Funding for this study was provided by the American College of Veterinary Internal Medicine Foundation.
Presumptive bacterial translocation in horses with strangulating small intestinal lesions requiring resection and anastomosis
Version of Record online: 13 NOV 2012
© Veterinary Emergency and Critical Care Society 2012
Journal of Veterinary Emergency and Critical Care
Volume 22, Issue 6, pages 653–660, December 2012
How to Cite
Hurcombe, S. D., Mudge, M. C. and Daniels, J. B. (2012), Presumptive bacterial translocation in horses with strangulating small intestinal lesions requiring resection and anastomosis. Journal of Veterinary Emergency and Critical Care, 22: 653–660. doi: 10.1111/j.1476-4431.2012.00803.x
The authors declare no conflict of interests.
- Issue online: 6 DEC 2012
- Version of Record online: 13 NOV 2012
- Manuscript Accepted: 2 AUG 2012
- Manuscript Received: 30 JUN 2011
- American College of Veterinary Internal Medicine Foundation
- antimicrobial therapy;
- intestinal surgery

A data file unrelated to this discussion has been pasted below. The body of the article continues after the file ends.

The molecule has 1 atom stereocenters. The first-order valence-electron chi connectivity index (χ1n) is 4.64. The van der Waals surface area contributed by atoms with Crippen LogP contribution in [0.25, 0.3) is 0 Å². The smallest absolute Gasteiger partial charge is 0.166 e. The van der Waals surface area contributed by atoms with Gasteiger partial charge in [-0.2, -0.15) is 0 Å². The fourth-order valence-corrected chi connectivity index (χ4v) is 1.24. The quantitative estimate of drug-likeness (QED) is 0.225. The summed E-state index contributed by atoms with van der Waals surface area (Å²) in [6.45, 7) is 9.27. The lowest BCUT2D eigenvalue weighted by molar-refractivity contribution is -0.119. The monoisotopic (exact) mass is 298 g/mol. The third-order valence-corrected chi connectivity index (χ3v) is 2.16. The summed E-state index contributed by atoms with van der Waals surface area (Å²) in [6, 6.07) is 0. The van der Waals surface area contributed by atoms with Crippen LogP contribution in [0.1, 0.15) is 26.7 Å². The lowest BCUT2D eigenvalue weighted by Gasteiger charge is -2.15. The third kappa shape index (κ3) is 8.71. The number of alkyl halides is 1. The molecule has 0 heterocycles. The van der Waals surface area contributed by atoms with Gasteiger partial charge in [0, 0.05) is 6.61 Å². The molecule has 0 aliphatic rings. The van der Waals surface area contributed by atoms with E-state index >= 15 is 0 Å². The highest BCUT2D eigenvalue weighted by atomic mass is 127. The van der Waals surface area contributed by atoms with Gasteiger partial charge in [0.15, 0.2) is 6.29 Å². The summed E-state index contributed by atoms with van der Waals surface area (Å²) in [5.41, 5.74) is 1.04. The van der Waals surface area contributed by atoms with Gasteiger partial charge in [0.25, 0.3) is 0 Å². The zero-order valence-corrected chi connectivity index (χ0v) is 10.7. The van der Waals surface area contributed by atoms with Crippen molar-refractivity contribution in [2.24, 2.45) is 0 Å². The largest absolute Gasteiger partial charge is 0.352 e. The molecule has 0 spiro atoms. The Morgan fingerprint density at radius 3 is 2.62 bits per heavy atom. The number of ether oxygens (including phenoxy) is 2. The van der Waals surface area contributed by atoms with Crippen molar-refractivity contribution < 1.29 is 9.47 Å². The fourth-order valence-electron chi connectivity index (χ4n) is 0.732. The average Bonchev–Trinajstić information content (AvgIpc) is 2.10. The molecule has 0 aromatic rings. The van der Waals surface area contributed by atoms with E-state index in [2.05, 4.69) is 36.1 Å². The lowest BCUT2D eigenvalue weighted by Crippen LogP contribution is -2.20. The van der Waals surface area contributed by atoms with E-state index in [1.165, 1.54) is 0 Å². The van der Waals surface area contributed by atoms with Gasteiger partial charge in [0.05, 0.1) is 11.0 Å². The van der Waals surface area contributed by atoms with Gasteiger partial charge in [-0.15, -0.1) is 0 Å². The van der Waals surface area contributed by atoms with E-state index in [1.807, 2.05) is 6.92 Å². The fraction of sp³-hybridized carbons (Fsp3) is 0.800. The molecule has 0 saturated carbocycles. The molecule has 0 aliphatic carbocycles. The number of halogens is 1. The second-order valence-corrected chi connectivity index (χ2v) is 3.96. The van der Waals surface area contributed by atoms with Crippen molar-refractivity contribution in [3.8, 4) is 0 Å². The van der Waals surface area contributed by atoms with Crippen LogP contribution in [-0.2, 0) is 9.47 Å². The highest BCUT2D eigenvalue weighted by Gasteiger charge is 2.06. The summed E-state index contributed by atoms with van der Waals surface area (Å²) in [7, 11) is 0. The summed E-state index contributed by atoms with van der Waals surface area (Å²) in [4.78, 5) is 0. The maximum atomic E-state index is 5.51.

To document whether presumptive bacterial translocation (PBT) occurs in horses with small intestinal strangulation (SIS).
Prospective clinical cohort study.
University tertiary care facility.
Thirty-six adult horses with SIS (clinical cases) and 10 adult horses without gastrointestinal disease (control cases).
Sterile collection and bacterial culture of samples from peripheral venous blood, mesenteric venous blood, mesenteric lymphatic tissue, and intestinal aspirates from horses with SIS and control horses without gastrointestinal disease.
Measurements and Main Results
Five of 36 (13.8%) horses with SIS had at least 1 sample yield a positive result. Shorter SIS bowel segments were more likely to yield a positive culture result. (P < 0.01). Two of 10 of control horses had positive culture results with different bacterial species identified compared to horses with SIS. Antimicrobial usage did not influence bacterial culture status (P = 0.31). There were no differences between culture-positive and culture-negative horses with SIS regarding admission, clinical, or clinicopathologic variables.
PBT occurs in normal horses and in horses with SIS. Bacterial genera differed between groups. A low incidence of PBT occurs in horses with SIS suggesting postoperative morbidity in some cases may be due to other factors.